Category Archives: OpenStack

Processing OpenStack GPG keys in Thunderbird

If you were part of the OpenStack keysigning party from the summit, you are currently probably getting a bunch of emails sent by caff. This is an easy way to let a key signer send you your signed key.

These are really easy to process if you are using Thunderbird + Enigmail as your signed/encrypted mail platform. Just open up the mail attachments, right click, and import key:

screenshot_161

Once you’ve done this you’ll have included the signature in your local database. Then from the command line you can:

gpg --send-key YOURKEYID

And then you are done.

Happy GPGing!

OpenStack Summit Preview: Elastic Recheck

With OpenStack summit only a few days away, I’ve been preparing materials for my Elastic Recheck talk. Elastic Recheck is a system that we built over the last 7 months to help us data mine failures in test results in the OpenStack test system to find patterns.

The Problem

OpenStack is a complicated system, with lots of components working in an asynchronous way. This means that small timing changes can often expose some interesting issues. This is especially true in an environment like the upstream gate where we are running tests in parallel.

A good example of this is a currently open bug. If you run a security group list against all tenants at the same time someone is deleting a security group, the listing returns a 404. This is because of a nesting behavior in the list, which includes running a db get over all the items in the list to get additional details. There is an exposure window there where a security group is in the list, it’s deleted by another user, then we go back to get it, and it fails. That failure currently propagates a set of exceptions which become a 404 to the end user. Which is totally unexpected.

That window seems really small, right? Like it never could actually happen. Well, in the gate, even with only 2 – 4 API calls happening at a time, we see this 7 times a day:

Security Group Listing

The Solution

Starting during the Havana RC phase, we started turning this into a search problem. Using logstash and elastic search on the back end, we find fingerprints for known bugs. These fingerprints are queries that will give us back only test runs which seem to have failed on this particular bug.

The system includes real time reporting to Gerrit and IRC when we detect that a job failed with a known issue, and bulk reporting every 30 minutes to let us understand trends and classification rates.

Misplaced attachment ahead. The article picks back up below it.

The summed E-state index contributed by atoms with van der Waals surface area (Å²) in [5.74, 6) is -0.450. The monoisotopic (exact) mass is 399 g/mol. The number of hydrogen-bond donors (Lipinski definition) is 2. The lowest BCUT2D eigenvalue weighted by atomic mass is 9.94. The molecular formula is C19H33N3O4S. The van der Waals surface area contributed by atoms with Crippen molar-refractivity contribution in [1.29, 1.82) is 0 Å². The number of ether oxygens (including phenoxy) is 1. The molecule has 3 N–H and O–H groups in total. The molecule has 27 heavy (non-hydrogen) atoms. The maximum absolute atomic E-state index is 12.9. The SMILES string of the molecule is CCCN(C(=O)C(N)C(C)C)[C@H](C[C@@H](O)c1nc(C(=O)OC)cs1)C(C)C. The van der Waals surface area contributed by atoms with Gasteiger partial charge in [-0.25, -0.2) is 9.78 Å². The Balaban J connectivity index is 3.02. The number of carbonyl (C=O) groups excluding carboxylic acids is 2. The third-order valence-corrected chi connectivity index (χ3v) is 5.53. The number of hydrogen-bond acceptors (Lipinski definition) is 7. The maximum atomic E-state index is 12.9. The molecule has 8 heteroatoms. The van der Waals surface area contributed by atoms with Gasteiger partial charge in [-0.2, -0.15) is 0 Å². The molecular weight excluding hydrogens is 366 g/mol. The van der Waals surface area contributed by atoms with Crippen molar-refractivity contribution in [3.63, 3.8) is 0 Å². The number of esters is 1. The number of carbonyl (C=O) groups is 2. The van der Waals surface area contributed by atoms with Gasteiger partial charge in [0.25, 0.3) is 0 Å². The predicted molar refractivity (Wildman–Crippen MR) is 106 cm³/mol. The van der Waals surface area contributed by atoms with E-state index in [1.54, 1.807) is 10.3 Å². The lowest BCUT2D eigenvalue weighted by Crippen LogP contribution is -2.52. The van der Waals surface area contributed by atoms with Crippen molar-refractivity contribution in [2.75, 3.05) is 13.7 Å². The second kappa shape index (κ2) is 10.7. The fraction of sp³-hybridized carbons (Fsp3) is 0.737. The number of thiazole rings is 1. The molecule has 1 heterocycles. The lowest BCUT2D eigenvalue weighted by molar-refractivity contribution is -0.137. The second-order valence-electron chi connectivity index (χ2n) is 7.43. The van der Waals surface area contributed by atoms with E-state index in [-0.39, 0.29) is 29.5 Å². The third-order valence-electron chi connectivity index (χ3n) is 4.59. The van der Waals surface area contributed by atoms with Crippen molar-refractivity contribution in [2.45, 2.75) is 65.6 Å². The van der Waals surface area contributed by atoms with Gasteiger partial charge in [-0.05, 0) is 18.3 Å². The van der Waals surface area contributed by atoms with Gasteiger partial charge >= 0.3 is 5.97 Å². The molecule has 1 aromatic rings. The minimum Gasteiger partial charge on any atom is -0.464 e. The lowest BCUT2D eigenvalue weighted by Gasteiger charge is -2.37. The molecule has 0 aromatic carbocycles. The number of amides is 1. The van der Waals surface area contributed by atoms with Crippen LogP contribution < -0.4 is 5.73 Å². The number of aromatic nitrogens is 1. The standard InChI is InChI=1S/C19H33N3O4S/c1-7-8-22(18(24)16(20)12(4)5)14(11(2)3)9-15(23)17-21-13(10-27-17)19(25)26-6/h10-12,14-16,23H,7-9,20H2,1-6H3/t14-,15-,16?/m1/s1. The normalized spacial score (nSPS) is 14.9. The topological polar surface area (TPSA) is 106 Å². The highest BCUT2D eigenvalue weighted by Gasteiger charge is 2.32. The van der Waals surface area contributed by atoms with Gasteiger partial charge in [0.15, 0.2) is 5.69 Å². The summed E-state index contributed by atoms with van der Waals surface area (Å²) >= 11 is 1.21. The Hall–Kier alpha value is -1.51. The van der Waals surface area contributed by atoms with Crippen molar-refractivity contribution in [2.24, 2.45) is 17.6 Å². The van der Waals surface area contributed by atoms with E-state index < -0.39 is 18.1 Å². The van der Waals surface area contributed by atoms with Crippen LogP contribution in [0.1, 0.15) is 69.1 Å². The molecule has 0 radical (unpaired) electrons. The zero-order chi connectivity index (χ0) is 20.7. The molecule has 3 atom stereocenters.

Elastic Recheck Flow

Overall this has been a huge boon towards really identifying some of the key issues we expose during normal testing. What’s also been really interesting is having a system like this impacts the way that people write core project code, so that errors are more uniquely discoverable. Which is a win not only for our detection, but for debugging OpenStack in a production environment.

Learning More

If you are going to be in Atlanta, and would like to know more, you’ll have lots of opportunities.

My summit talk, which is going to be overview intended for people that want to learn more about the project and technique.

Elastic Recheck – Tools for Finding Race Conditions in OpenStack
Date: Thursday, May 15th
Time: 2:20pm
Room: B206
Track: Related Open Source Projects

We’ll also be doing a design summit session for people that are interested in contributing to the project, and helping us set priorities for the next cycle. Wed, 9:50am in the Infrastructure Track.

Also, feel free to find me anywhere to chat about Elastic Recheck. I’m always happy to talk about it, especially if you are interested in getting involved in the effort.

I believe the summit talk will be recorded, and I’ll post links to the video once it’s online for people that can’t make it to Atlanta.

Helpful Gerrit Queries (Gerrit 2.8 edition)

Gerrit got a very nice upgrade recently which brings in a whole new host of features that are really interesting. Here are some of the things you should know to make use of these new features. You might want to read up on the basics of gerrit searches here: Gerrit queries to avoid review overload, before getting started.

Labels

Gone are the days of -CodeReview-1, we now have a more generic mechanism called labels. Labels are a lot more powerful because they can specify both ranges as well as specific users!

For instance, to select everything without negative code reviews: